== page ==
Instead of border walls, Trump’s efforts should have focused on humanitarian interventions to combat crime and hunger in the region. They failed to fund foreign aid and appropriate crime prevention measures. Mayorkas noted, “The previous government also cut foreign aid funding for the Northern Triangle. In El Salvador, Guatemala and Honduras, we have no longer allocated resources to address the root causes of people fleeing their homes. “
Trump also reversed American efforts to address the profound threats posed by the climate crisis. If we cannot stop pollution, we must prepare for more mass migrations of displaced people from uninhabitable regions. Here in the United States is that Overview of the National Oceanic and Atmospheric Administration In summary, “The United States has seen 285 weather and climate catastrophes since 1980 with total damage / costs of $ 1 billion or more. The total cost of these 285 events exceeds $ 1.875 trillion. ”At the northern equator, conditions in the northern triangle are much worse. In the porthole of the climate crisis, the region could soon become uninhabitable unless courageous measures can end carbon pollution around the world. In May 2017, the Atlantic Council published a better future A blueprint for the Northern Triangle of Central America Warning: “To many Americans, the difficult problems facing the Northern Triangle of Central America may seem distant, but the future of the United States is tied to these countries as some of our closest neighbors. Geography alone shows that their stability and prosperity are vital to our national interest. ” Amelia Cheatham writes for the Council on Foreign Relations Report 100 Turbulent northern triangle of Central America To summarize it this way: “Setbacks in agriculture, including unpredictable weather and devastating coffee rust, have fueled food insecurity and have become a leading driver of migration. Experts say that population growth and climate change are linked to an increasing number of extreme weather events. could continue to weigh on the economies of the Northern Triangle and drive more migration. “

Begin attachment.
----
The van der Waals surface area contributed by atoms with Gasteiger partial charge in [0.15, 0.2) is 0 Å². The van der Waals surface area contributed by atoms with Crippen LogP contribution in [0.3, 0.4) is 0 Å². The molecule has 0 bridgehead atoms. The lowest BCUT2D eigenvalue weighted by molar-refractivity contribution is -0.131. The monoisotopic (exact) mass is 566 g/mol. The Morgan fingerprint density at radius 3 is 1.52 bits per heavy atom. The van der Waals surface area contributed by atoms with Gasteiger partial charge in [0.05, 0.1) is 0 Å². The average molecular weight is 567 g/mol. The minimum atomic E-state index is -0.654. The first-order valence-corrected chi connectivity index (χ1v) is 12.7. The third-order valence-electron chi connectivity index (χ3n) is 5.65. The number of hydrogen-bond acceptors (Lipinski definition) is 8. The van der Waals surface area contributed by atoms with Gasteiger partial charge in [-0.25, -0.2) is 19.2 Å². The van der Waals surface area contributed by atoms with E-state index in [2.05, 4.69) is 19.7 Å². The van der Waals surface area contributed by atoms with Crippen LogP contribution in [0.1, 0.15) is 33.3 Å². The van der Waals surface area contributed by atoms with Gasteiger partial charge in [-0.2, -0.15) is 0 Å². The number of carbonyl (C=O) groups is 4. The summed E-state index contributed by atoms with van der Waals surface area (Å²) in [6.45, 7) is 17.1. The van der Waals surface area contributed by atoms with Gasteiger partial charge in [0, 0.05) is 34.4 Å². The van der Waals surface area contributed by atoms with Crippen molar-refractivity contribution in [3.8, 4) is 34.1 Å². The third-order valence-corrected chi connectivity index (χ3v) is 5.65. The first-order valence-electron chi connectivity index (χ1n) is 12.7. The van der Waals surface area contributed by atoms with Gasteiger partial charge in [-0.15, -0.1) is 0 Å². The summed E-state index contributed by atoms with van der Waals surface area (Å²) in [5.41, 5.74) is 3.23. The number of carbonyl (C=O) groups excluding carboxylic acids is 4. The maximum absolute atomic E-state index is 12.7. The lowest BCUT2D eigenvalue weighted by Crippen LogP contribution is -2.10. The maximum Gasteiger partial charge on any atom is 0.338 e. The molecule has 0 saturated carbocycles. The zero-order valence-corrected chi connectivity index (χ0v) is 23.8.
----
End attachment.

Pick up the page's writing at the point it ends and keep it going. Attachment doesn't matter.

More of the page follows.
Jonathan Blitzer from The New Yorker wrote about how climate change is forcing farmers in Guatemala to leave their country “In the past few years, and what almost everyone was saying to someone, was that in the last six or seven years, things really started to change. The weather patterns began to get erratic. The rain didn’t come when it was supposed to come. And it became increasingly impossible for people to grow their staple foods – growing potatoes, growing corn. As a result, not only did they have nothing to eat, but nothing to survive to sell. As a result, people increasingly left their country and went north. “
Mark L. Schneider from the Center for Strategic and International Studies gave a report entitled “Where Are the Countries of the Northern Triangle Going?” Out. And what is US policy? The Northern Triangle has “dramatic effects on weather conditions, rainfall, soil quality, the susceptibility of plants to disease and thus on farmers and the local economy. Storms, floods and droughts are increasing in the region. According to the US Agency for International Development, countries in the Northern Triangle will experience less rainfall and prolonged periods of drought in the coming years. In Honduras, rainfall will be low in areas where it is needed, while in other areas, flooding will increase by 60%. In Guatemala, the arid regions will creep further and further into the current agricultural areas and let the farmers dry out. And El Salvador is projected to lose 10-28% of its coastline before the end of the century. How will all these people survive and where will they go?
Regional violence and environmental degradation are inextricably linked. Noting President Biden’s Executive Order, Mayorkas said, “Securing our borders does not require us to ignore the humanity of those who try to cross them.” We are both a nation of law and a nation of immigrants. It’s one of our proudest traditions. “Mark Schneider concluded:” An unstable planet and an unstable ecosystem are suitable for an unstable society, for divisions, for economic insecurity and for human brutality. When someone’s home becomes less and less habitable, they move elsewhere. Wouldn’t each of us do the same? “